Mars: Curiosity takes a pic of a door, but Scientists, "It's not what it seems"



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Mars: Curiosity takes a pic of a door, but Scientists, "It's not what it seems"

A photo taken by NASA's Curiosity rover on Mars shows an opening in a rock face that looks like a door. But this is not a secret nose for Martians! Ashwin Vasavada, who is part of the Mars Science Laboratory project, said to Gizmodo: "It's just the space between two fractures in a rock."

The photo of the door was taken on May 7 by Curiosity's Mastcam as it ascended Mount Sharp. The crack in the rock is about a foot high, and is located in a desolate landscape, where the rock of the wall where the crack opens meets the desert: a typically Martian landscape.

What you see in the photo would actually seem to be an opening at the base of an artificial rock face. On the web, of course, speculations started immediately but also funny mames.

Mars Science Laboratory

Mars Science Laboratory is a NASA exploration mission of the planet Mars.

The mission is mainly made up of the activities of the rover named Curiosity, which was launched on November 26, 2011 and landed on Mars on August 6, 2012. Immediately after landing, successfully carried out using the EDL method, more precise than the missions previously sent to the planet, the rover began sending images from the surface.

The duration of the mission was expected to be at least one Martian year but is still ongoing with the aim of investigating the past and present ability of Mars to sustain life. Curiosity carries scientific instruments, supplied by the international community, more advanced than those of any previous mission to the red planet.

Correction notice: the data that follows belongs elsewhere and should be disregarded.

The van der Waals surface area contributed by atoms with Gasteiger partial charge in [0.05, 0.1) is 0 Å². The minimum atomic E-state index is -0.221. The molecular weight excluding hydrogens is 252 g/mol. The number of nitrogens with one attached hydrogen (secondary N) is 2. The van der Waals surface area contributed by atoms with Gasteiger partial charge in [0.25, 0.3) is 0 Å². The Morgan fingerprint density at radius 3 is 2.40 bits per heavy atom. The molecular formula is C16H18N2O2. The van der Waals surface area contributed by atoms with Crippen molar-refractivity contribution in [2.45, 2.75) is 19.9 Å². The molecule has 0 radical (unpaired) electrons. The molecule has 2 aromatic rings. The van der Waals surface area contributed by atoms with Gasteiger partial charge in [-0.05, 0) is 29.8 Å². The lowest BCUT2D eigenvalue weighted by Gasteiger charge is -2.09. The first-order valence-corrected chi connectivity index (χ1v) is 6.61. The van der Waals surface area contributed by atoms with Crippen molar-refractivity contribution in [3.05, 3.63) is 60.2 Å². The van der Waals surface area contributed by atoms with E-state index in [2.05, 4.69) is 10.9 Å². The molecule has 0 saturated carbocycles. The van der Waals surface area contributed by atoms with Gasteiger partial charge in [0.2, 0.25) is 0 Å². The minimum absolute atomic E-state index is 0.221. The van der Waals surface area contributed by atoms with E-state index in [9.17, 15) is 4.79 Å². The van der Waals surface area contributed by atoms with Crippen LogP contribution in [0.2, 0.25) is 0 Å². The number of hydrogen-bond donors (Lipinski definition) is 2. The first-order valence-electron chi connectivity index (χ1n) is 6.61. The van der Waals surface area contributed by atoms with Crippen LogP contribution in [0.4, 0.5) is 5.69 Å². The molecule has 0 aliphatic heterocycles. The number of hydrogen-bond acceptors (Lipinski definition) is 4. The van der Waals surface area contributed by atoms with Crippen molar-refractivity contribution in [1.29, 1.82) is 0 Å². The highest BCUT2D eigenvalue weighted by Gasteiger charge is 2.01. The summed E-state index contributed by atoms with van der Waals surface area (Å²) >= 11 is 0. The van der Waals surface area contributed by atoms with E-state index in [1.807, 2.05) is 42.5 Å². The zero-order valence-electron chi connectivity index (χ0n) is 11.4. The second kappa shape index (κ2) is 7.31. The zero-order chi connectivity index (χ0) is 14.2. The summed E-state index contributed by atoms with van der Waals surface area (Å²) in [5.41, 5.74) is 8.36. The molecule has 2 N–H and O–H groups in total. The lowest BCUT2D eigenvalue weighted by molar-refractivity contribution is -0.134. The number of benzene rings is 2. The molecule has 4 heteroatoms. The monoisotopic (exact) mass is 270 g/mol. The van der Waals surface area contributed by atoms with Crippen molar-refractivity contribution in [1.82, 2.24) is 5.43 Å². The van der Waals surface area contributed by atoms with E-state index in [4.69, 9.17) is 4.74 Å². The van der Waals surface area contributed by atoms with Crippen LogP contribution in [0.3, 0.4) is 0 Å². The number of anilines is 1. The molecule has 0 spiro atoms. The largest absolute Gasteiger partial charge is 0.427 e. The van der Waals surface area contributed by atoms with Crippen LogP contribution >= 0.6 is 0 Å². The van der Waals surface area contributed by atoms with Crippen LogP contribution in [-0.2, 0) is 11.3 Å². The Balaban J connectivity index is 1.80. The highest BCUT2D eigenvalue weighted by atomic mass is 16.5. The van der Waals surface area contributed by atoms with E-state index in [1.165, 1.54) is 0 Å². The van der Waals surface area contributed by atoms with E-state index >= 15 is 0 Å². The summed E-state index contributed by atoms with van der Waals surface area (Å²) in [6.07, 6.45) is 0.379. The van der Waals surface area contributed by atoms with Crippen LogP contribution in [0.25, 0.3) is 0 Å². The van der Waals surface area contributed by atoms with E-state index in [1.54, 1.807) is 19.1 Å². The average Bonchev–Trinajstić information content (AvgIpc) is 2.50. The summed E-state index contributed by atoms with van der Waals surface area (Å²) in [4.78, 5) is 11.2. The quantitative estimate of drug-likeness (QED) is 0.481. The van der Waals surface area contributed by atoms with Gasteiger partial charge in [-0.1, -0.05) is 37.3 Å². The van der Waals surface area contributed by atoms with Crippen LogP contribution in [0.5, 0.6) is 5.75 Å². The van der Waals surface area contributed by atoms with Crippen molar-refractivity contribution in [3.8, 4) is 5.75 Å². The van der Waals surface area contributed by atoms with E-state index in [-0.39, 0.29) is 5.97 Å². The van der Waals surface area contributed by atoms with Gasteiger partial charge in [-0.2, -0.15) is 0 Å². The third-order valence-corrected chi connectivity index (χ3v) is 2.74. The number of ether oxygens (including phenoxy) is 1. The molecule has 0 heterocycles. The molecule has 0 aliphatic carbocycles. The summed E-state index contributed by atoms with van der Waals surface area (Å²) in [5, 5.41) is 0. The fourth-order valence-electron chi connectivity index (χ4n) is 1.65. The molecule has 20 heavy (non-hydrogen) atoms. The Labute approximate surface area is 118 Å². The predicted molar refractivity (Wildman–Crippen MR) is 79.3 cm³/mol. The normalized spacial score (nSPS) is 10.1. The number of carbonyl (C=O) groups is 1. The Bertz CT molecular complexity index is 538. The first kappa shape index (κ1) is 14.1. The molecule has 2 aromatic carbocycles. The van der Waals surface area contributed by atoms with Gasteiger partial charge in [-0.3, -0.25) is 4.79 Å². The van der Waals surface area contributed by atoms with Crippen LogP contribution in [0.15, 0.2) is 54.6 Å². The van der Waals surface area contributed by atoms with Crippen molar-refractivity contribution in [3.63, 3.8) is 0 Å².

On July 22, 2011, NASA announced the area to which the probe would be sent: the Gale crater. The launch then took place in November of the same year by means of an Atlas V vector, and Curiosity finally landed successfully on Mars on August 6, 2012 at 5:14:39 UTC, 7:14:39 Italian time, 8 months after.

During its activity on Mars, the robot will analyze dozens of soil and rock samples. The rover has two pairs of black and white cameras located at the four corners of the rover, similar to those found on the MER rovers. They are used to avoid obstacles during automatic driving and to safely position the robotic arm on the surface and rocks.

The cameras have an angle of view of 120 ° and map the terrain up to 3 m from the rover thanks to stereoscopic vision. Navigation cameras are a pair of black and white cameras mounted on the robotic arm to support ground movement.

They have a 45 ° angle of view and use visible light to reconstruct the stereoscopic 3D image in front of the camera.